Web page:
CW: Tries to appeal to romance, so often it’s the villain causing the split, but eventually strives for a happy ending.
JT: When you step out of genre you can do a really good job of it. E.g. the movie Closer.
When writing so many intimate scenes, how do you keep it fresh?
CH: Has a tendency to go way outside the box, dives into space yetis and shapeshifting aliens and bigfoots.
CJ: Writing an intimate scene that isn’t physically possible is just as hard as writing a fight scene like that.
MC: When the toys are in the room. Puts people in different places, different situations, keep it fresh.
TS: Also, keeping it fun. When working on it, characters became friends and to keep it interesting but keep the lighthearted playfulness helps.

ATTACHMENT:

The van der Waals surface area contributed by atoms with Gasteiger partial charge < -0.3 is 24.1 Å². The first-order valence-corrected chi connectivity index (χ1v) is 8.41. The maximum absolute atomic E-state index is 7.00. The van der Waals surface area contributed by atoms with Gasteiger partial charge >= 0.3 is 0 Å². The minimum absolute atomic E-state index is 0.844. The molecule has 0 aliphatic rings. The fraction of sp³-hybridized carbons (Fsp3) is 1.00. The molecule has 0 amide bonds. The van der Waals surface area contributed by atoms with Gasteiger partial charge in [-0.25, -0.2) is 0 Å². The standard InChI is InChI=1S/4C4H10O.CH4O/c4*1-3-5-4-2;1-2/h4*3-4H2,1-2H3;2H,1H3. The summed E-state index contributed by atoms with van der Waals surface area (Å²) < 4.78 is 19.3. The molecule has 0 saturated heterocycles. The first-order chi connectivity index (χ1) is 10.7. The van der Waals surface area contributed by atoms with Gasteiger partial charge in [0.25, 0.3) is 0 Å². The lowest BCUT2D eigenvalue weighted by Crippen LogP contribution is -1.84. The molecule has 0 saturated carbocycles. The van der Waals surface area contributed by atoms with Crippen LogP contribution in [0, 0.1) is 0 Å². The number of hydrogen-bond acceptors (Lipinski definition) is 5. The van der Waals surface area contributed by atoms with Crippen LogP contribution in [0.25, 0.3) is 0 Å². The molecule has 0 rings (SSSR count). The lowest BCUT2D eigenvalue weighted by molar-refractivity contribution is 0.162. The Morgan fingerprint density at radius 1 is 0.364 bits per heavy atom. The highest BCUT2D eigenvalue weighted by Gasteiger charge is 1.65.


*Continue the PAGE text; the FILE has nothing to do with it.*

CW: It isn’t about the sex. It’s about the emotional state of the hero and heroine at that moment. There is more happening
JT: When you write a sex scene, you have to ask yourself what the point is. Why? The purpose and the feel has to have meaning of some sort to be relevant to the story.
CJ: Not so much about self gratification as it is about enjoying the other person’s gratification.
ST: If writing a book with explicit sex and lots of scenes, you don’t have to write out every single act. It’s okay to fade to black, move onto something different see what you want to see.
Note: after that last question, the authors all emphasized an important fact:
“THIS IS NOT THE SEX PANEL!”
Check back Friday for that.